"It is practically impossible to teach good programming to students that have had a prior exposure to BASIC: as potential programmers they are mentally mutilated beyond hope of regeneration. "
-- Edsger Dijkstra
Back in April of 2006, I offered a revision of JC Murphy's Anthem AutoSuggest TextBox control here. There were some comments about my article on the Anthem.Net discussion forum (which comments I did read!), mostly revolving around the security implications of my putting the connection string in as a property of my revised control.
That's a valid concern; we can move the connection string to the appSettings section of the web.config and simply specify it's key name as a property and solve that issue "right quick". Recently the developers on the SourceForge Project for Anthem.Net (who, by the way, are doing a terrific job) decided to provide an AnthemExtensions namespace with a separate source code branch to allow developers to add proposed "extensions" to the base Anthem.Net library. That's a great idea, since it preserves the "pure" base Anthem implementation and still allows for enhancements. To his credit, Jason Diamond has steadfastly protected the base library from the myriad of well-intentioned although often wild requests and suggestions of various developers for their particular "Pet Enhancement". The result is that you have a base library that has remained immune to "feature creep" while still allowing extensions. The two extensions currently in the source tree are the EditLabel, and the AutosuggestTextBox.
First, if you aren't familiar with Anthem.Net, I suggest you visit the home page now. Anthem.Net is a Remote Scripting ("AJAX") ASP.NET Library. It's lightweight, and although ATLAS is much more sophisiticated, for many developers Anthem.Net will provide everything you could possibly want and more. It works with ASP.NET 1.1 and 2.0 -- all from the same source code tree because of conditional compilation directives.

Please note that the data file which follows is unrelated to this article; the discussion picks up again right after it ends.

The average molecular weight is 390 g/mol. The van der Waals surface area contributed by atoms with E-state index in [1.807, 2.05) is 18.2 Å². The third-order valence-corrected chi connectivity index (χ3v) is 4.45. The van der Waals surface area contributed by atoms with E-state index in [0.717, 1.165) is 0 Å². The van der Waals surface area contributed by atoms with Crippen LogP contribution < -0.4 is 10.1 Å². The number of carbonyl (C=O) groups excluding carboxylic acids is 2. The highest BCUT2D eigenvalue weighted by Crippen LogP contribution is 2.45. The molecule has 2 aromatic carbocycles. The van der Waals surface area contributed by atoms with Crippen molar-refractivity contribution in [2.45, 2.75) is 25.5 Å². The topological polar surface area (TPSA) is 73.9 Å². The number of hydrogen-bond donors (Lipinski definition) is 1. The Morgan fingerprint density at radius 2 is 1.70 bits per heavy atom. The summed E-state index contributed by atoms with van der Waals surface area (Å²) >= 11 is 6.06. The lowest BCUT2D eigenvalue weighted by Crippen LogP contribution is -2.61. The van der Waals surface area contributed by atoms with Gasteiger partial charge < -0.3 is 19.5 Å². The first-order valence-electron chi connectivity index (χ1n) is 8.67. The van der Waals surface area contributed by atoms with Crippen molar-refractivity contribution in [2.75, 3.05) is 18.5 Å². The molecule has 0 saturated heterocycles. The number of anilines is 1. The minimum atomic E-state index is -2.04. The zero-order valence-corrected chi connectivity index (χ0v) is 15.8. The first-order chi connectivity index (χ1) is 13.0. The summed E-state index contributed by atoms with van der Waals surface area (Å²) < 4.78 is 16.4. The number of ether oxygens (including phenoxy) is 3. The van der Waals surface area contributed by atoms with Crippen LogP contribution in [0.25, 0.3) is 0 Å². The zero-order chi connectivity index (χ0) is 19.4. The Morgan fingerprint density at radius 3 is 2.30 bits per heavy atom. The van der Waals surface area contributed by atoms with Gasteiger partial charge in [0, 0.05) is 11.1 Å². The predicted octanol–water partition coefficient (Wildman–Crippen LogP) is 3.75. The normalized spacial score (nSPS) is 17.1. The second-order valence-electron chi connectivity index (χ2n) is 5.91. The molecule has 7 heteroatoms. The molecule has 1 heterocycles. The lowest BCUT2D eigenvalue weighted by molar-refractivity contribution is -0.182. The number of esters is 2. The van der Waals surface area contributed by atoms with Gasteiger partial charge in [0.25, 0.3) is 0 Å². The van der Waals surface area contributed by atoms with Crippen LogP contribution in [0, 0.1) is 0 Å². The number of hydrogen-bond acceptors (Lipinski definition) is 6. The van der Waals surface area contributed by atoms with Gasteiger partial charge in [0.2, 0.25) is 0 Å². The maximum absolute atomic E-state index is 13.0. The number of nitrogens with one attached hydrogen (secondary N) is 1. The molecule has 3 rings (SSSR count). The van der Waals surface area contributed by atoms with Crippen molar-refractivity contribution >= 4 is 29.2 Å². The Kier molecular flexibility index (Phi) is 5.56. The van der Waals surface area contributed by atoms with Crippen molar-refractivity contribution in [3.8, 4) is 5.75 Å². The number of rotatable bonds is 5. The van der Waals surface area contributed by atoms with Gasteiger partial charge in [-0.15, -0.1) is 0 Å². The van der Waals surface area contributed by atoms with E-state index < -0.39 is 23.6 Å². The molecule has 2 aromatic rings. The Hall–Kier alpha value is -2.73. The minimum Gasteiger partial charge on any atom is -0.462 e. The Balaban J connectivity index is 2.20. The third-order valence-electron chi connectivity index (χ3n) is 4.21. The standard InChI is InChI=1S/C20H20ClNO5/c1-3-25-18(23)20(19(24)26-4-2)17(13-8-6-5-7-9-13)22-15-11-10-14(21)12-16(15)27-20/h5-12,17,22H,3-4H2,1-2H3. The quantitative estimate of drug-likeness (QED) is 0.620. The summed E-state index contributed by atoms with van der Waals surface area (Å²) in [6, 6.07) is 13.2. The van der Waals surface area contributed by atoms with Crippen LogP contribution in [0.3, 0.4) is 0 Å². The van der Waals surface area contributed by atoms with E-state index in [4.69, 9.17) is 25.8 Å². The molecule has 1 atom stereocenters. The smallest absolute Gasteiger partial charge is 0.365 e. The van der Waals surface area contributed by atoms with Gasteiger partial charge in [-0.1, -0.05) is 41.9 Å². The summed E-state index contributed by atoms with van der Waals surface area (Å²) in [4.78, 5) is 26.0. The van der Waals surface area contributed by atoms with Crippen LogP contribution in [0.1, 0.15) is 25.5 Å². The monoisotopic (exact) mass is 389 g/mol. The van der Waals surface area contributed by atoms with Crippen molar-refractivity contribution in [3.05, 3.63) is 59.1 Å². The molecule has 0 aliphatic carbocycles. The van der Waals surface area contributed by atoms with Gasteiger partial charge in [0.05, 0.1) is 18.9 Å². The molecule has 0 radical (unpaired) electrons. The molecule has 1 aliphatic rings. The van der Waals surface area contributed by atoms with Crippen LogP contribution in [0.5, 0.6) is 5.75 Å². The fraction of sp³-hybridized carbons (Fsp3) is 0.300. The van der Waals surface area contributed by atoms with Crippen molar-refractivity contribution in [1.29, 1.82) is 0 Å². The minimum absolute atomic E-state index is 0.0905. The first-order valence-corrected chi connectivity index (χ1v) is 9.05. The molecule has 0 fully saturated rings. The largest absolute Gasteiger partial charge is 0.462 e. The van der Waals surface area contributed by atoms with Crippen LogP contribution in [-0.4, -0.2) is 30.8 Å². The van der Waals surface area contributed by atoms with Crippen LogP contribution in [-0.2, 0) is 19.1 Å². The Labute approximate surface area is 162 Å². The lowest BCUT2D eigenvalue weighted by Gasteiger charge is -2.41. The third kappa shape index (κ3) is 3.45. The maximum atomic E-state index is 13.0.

The developers took some of my suggestions from the previous article, but they left out the main one, which I consider to be critical to a really usable control: Each typed character should result in a brand new query to the database, rather than filtering the entire datasource which would have to have been loaded at the start. I say this for obvious reasons - if you have a database table of 10,000 employees (Northwind had an IPO or something) and you wanted to have an AuotoSuggestTextBox that pulled from this table the matching names to your typed query term, you would need to load all 10,000 rows at the beginning with the current arrangement, which, to me, seems kind of ridiculous.
So here I offer a revised control: It uses OLEDB, which means you can use more databases (including SQL Server 2005 with the SQLNCLI provider, or even MS Access if you like). You specify the connection by naming the appSettings key name where you've stored the connection string. This not only hides the connection string from prying eyes, it also allows you to specify as many different connections as you like for different controls.